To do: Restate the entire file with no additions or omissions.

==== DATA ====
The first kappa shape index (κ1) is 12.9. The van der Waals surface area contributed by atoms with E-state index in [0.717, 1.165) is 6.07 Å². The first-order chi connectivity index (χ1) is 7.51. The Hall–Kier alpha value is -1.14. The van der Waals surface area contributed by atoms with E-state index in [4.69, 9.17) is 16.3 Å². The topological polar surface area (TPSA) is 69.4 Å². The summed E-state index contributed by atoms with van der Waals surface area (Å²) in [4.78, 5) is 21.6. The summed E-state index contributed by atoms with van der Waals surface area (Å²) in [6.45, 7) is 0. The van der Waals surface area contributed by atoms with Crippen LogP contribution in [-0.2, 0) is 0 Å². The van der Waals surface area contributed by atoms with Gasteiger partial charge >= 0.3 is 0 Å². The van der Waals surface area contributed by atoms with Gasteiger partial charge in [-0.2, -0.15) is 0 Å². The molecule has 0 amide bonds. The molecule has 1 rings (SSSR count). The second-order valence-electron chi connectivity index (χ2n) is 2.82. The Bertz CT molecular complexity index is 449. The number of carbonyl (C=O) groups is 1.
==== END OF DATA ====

The first kappa shape index (κ1) is 12.9. The van der Waals surface area contributed by atoms with E-state index in [0.717, 1.165) is 6.07 Å². The first-order chi connectivity index (χ1) is 7.51. The Hall–Kier alpha value is -1.14. The van der Waals surface area contributed by atoms with E-state index in [4.69, 9.17) is 16.3 Å². The topological polar surface area (TPSA) is 69.4 Å². The summed E-state index contributed by atoms with van der Waals surface area (Å²) in [4.78, 5) is 21.6. The summed E-state index contributed by atoms with van der Waals surface area (Å²) in [6.45, 7) is 0. The van der Waals surface area contributed by atoms with Crippen LogP contribution in [-0.2, 0) is 0 Å². The van der Waals surface area contributed by atoms with Gasteiger partial charge >= 0.3 is 0 Å². The van der Waals surface area contributed by atoms with Gasteiger partial charge in [-0.2, -0.15) is 0 Å². The molecule has 0 amide bonds. The molecule has 1 rings (SSSR count). The second-order valence-electron chi connectivity index (χ2n) is 2.82. The Bertz CT molecular complexity index is 449. The number of carbonyl (C=O) groups is 1.